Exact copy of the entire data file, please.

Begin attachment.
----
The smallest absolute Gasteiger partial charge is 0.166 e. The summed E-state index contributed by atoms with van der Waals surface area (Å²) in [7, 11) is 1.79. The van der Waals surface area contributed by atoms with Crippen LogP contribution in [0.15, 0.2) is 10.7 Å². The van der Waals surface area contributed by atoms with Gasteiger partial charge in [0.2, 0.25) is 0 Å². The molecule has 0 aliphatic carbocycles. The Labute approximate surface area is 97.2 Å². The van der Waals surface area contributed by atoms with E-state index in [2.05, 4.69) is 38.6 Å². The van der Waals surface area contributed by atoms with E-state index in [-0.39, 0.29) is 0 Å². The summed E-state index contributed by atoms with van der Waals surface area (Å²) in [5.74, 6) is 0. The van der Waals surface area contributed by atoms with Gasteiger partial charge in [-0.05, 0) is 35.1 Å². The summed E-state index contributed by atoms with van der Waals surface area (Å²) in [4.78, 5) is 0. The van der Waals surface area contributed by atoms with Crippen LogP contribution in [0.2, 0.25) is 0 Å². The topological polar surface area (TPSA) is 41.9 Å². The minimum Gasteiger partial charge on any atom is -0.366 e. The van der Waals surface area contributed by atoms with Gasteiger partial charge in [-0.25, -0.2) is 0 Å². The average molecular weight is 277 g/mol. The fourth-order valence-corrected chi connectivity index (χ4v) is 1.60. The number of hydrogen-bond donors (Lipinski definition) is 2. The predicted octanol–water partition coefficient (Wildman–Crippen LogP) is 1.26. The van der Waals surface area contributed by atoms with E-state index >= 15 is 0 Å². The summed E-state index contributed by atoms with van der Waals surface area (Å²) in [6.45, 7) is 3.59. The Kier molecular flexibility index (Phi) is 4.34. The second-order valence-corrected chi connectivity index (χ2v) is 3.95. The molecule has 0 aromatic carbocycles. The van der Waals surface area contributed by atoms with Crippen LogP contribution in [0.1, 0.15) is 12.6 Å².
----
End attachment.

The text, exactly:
The smallest absolute Gasteiger partial charge is 0.166 e. The summed E-state index contributed by atoms with van der Waals surface area (Å²) in [7, 11) is 1.79. The van der Waals surface area contributed by atoms with Crippen LogP contribution in [0.15, 0.2) is 10.7 Å². The van der Waals surface area contributed by atoms with Gasteiger partial charge in [0.2, 0.25) is 0 Å². The molecule has 0 aliphatic carbocycles. The Labute approximate surface area is 97.2 Å². The van der Waals surface area contributed by atoms with E-state index in [2.05, 4.69) is 38.6 Å². The van der Waals surface area contributed by atoms with E-state index in [-0.39, 0.29) is 0 Å². The summed E-state index contributed by atoms with van der Waals surface area (Å²) in [5.74, 6) is 0. The van der Waals surface area contributed by atoms with Gasteiger partial charge in [-0.05, 0) is 35.1 Å². The summed E-state index contributed by atoms with van der Waals surface area (Å²) in [4.78, 5) is 0. The van der Waals surface area contributed by atoms with Crippen LogP contribution in [0.2, 0.25) is 0 Å². The topological polar surface area (TPSA) is 41.9 Å². The minimum Gasteiger partial charge on any atom is -0.366 e. The van der Waals surface area contributed by atoms with Gasteiger partial charge in [-0.25, -0.2) is 0 Å². The average molecular weight is 277 g/mol. The fourth-order valence-corrected chi connectivity index (χ4v) is 1.60. The number of hydrogen-bond donors (Lipinski definition) is 2. The predicted octanol–water partition coefficient (Wildman–Crippen LogP) is 1.26. The van der Waals surface area contributed by atoms with E-state index >= 15 is 0 Å². The summed E-state index contributed by atoms with van der Waals surface area (Å²) in [6.45, 7) is 3.59. The Kier molecular flexibility index (Phi) is 4.34. The second-order valence-corrected chi connectivity index (χ2v) is 3.95. The molecule has 0 aromatic carbocycles. The van der Waals surface area contributed by atoms with Crippen LogP contribution in [0.1, 0.15) is 12.6 Å².